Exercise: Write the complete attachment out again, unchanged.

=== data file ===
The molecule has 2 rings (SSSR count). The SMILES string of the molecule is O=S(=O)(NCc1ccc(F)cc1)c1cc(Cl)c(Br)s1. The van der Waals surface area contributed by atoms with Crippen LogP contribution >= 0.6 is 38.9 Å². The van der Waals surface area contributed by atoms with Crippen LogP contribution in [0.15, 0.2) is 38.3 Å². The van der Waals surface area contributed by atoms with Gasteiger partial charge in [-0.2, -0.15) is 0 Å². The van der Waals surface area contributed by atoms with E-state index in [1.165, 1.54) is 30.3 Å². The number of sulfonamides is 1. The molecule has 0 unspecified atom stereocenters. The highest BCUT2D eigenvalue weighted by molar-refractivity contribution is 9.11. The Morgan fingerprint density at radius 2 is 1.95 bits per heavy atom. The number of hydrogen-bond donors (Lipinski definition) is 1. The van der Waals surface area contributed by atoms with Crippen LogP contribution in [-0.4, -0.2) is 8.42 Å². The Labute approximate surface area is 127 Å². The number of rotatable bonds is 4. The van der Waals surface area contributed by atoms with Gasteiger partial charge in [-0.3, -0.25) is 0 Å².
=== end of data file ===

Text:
The molecule has 2 rings (SSSR count). The SMILES string of the molecule is O=S(=O)(NCc1ccc(F)cc1)c1cc(Cl)c(Br)s1. The van der Waals surface area contributed by atoms with Crippen LogP contribution >= 0.6 is 38.9 Å². The van der Waals surface area contributed by atoms with Crippen LogP contribution in [0.15, 0.2) is 38.3 Å². The van der Waals surface area contributed by atoms with Gasteiger partial charge in [-0.2, -0.15) is 0 Å². The van der Waals surface area contributed by atoms with E-state index in [1.165, 1.54) is 30.3 Å². The number of sulfonamides is 1. The molecule has 0 unspecified atom stereocenters. The highest BCUT2D eigenvalue weighted by molar-refractivity contribution is 9.11. The Morgan fingerprint density at radius 2 is 1.95 bits per heavy atom. The number of hydrogen-bond donors (Lipinski definition) is 1. The van der Waals surface area contributed by atoms with Crippen LogP contribution in [-0.4, -0.2) is 8.42 Å². The Labute approximate surface area is 127 Å². The number of rotatable bonds is 4. The van der Waals surface area contributed by atoms with Gasteiger partial charge in [-0.3, -0.25) is 0 Å².